Hitting is never the answer
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Hitting is never the answer

Child psychiatrist Dr Pradtana Jariengprasert suggests parents do away with physical punishment and focus on effective alternatives

Hitting is never the answer

Physical punishment, especially hitting children, seems to be normal for many Thai parents. On a popular webboard in Thailand, a post in 2021 asked readers when was the last time they were hit by parents. Readers shared their experiences, with some saying they were hit during primary school or junior high school days. The creator of the post wrote that her last memory of being hit by her father was when she was 20. Her father hit her very hard with a stick and cursed at her because he wanted her to do a household chore, but she did not immediately obey him. She said she just wanted to finish a cupcake before doing the chore. On the same webboard, many people also posted their experiences of corporal punishment from parents.

According to the Multiple Indicators Cluster Survey by the National Statistical Office of Thailand in 2019, 58% of Thai parents believe physical punishment is a necessary part of raising children. Dr Pradtana Jariengprasert, a child and adolescent psychiatrist at Manarom Hospital, who does not support physical punishment, commented that the number of parents who believe in physical punishment is quite high.

"In the present day, physical or corporal punishment is not necessary. There are many ways to discipline children and adolescents and some methods are more effective than corporal punishment," Dr Pradtana said.

Many parents believe in corporal punishment because when they were children, they themselves experienced physical punishment and eventually became successful. Dr Pradtana said she understood the viewpoints of those parents.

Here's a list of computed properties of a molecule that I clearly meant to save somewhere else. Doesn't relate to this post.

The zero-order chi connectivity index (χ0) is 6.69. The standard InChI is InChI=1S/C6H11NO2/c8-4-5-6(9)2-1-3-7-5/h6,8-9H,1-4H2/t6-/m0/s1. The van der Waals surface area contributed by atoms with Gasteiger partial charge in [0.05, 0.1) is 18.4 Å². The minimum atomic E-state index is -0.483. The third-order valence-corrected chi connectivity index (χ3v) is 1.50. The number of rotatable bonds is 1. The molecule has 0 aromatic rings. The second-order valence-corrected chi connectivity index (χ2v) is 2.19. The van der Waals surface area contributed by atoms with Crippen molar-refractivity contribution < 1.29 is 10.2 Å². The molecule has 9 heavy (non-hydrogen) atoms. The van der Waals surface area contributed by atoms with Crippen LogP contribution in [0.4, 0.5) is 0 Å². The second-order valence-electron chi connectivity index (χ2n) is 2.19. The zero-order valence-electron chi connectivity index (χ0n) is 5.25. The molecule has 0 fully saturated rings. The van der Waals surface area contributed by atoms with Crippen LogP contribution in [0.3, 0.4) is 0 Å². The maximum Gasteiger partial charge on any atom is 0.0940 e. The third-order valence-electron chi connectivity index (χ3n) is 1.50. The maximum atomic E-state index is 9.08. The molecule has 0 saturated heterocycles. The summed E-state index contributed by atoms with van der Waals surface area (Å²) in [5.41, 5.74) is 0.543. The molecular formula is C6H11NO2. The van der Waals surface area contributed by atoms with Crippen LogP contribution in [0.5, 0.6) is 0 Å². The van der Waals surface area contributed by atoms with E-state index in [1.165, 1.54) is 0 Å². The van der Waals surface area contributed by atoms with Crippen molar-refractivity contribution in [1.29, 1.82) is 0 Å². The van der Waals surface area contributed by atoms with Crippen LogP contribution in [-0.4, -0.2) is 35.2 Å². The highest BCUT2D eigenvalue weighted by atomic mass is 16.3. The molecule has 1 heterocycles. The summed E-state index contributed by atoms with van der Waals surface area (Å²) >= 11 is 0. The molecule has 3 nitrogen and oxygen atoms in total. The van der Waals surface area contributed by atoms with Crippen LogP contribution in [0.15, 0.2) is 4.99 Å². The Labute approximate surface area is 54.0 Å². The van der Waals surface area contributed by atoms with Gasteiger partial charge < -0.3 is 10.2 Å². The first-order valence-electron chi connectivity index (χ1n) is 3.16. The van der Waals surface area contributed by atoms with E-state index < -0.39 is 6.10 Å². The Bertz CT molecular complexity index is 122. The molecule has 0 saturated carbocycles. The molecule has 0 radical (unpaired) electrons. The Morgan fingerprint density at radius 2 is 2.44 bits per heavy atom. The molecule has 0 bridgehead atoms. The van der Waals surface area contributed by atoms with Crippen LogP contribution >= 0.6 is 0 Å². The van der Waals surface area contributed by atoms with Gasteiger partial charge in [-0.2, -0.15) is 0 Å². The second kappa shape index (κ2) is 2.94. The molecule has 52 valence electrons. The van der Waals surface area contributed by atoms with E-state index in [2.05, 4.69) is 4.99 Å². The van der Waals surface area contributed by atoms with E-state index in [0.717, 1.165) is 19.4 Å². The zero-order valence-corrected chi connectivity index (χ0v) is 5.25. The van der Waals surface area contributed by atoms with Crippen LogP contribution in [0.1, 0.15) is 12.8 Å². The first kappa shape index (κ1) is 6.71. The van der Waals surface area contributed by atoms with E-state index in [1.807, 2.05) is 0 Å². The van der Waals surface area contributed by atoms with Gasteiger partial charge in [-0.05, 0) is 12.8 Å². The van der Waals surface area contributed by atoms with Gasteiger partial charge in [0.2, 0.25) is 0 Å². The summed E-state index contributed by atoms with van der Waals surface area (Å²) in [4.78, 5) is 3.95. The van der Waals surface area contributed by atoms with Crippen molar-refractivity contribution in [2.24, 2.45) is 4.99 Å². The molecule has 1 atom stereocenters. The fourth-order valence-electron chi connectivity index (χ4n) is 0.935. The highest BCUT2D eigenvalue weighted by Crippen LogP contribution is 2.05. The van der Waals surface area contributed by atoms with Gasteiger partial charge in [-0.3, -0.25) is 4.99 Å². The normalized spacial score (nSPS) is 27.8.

"They connect corporal punishment to success in life, so they think being punished physically is fine. However, many children who have been through excessive physical punishment or physical abuse do not become successful people. I think their attitudes come with the generation. Baby Boomers had many children and struggled to make a living. When their children did something wrong, parents would hit them because they did not have time to discuss the issue. Also, parents who experienced corporal punishment themselves tend to use the same method of punishment with their children," Dr Pradtana explained.

Many Thai parents think they have the right to control their children as their children live under the same roof and are financially dependent on them. Dr Pradtana said the parents' job is to provide for basic needs and to keep children safe, but parents cannot use corporal punishment because it violates children's rights. Moreover, corporal punishment has many negative effects -- physically and mentally.

"The most important is that corporal punishment erodes the parent-child relationship. If parents hit their children hard and regularly, they will not trust their parents because they do not feel safe around them. Other negative behaviours include imitation of their parents' violent behaviour which may be expressed by hitting siblings, friends or pets. The worst is they may hurt themselves to express anger," Dr Pradtana explained.

"Some children are afraid of being beaten, so they lie or blame others to avoid being punished. Apart from physical pain, children and youngsters who experience corporal punishment may feel sad or suffer depression. When parents punish their children, the parents usually have negative facial expressions, negative body language, are harsh and yell. This causes children to have low self-esteem. So children become insecure since they feel their parents are not satisfied with their behaviour. In cases where children are abused violently, some may develop post-traumatic stress disorder. There was an adult patient whose father stomped on his head when he was a child. He still cried and shook when talking about the incident."

If corporal punishment is not a good way to discipline children, what is the best method? Dr Pradtana suggests proper discipline, depending on the children's age. For babies and children, it could be warnings, time-outs, ignoring them or loss of privileges.